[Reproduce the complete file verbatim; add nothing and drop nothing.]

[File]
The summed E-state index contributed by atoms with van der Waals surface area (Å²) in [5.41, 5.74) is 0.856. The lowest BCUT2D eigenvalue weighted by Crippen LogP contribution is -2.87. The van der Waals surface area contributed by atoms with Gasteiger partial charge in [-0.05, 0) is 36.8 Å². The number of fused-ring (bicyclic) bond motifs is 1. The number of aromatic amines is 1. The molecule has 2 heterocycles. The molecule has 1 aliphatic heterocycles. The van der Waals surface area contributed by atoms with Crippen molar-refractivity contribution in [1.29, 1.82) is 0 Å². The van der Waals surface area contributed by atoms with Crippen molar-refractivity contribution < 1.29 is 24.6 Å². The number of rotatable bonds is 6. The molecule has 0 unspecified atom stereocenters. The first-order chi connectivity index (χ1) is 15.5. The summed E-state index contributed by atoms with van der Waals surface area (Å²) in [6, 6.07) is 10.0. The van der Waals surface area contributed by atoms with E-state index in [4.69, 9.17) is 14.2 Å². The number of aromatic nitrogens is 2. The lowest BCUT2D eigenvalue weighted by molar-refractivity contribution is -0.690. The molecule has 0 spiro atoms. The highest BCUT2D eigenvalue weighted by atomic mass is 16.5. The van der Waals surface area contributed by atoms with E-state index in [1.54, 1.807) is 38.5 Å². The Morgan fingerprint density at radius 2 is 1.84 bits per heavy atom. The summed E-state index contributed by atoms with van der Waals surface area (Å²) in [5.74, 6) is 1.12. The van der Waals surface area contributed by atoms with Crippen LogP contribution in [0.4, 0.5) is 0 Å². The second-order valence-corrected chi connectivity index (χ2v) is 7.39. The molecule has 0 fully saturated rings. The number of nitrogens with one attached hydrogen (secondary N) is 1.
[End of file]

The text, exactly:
The summed E-state index contributed by atoms with van der Waals surface area (Å²) in [5.41, 5.74) is 0.856. The lowest BCUT2D eigenvalue weighted by Crippen LogP contribution is -2.87. The van der Waals surface area contributed by atoms with Gasteiger partial charge in [-0.05, 0) is 36.8 Å². The number of fused-ring (bicyclic) bond motifs is 1. The number of aromatic amines is 1. The molecule has 2 heterocycles. The molecule has 1 aliphatic heterocycles. The van der Waals surface area contributed by atoms with Crippen molar-refractivity contribution in [1.29, 1.82) is 0 Å². The van der Waals surface area contributed by atoms with Crippen molar-refractivity contribution < 1.29 is 24.6 Å². The number of rotatable bonds is 6. The molecule has 0 unspecified atom stereocenters. The first-order chi connectivity index (χ1) is 15.5. The summed E-state index contributed by atoms with van der Waals surface area (Å²) in [6, 6.07) is 10.0. The van der Waals surface area contributed by atoms with E-state index in [4.69, 9.17) is 14.2 Å². The number of aromatic nitrogens is 2. The lowest BCUT2D eigenvalue weighted by molar-refractivity contribution is -0.690. The molecule has 0 spiro atoms. The highest BCUT2D eigenvalue weighted by atomic mass is 16.5. The van der Waals surface area contributed by atoms with E-state index in [1.54, 1.807) is 38.5 Å². The Morgan fingerprint density at radius 2 is 1.84 bits per heavy atom. The summed E-state index contributed by atoms with van der Waals surface area (Å²) in [5.74, 6) is 1.12. The van der Waals surface area contributed by atoms with Crippen LogP contribution in [0.4, 0.5) is 0 Å². The second-order valence-corrected chi connectivity index (χ2v) is 7.39. The molecule has 0 fully saturated rings. The number of nitrogens with one attached hydrogen (secondary N) is 1.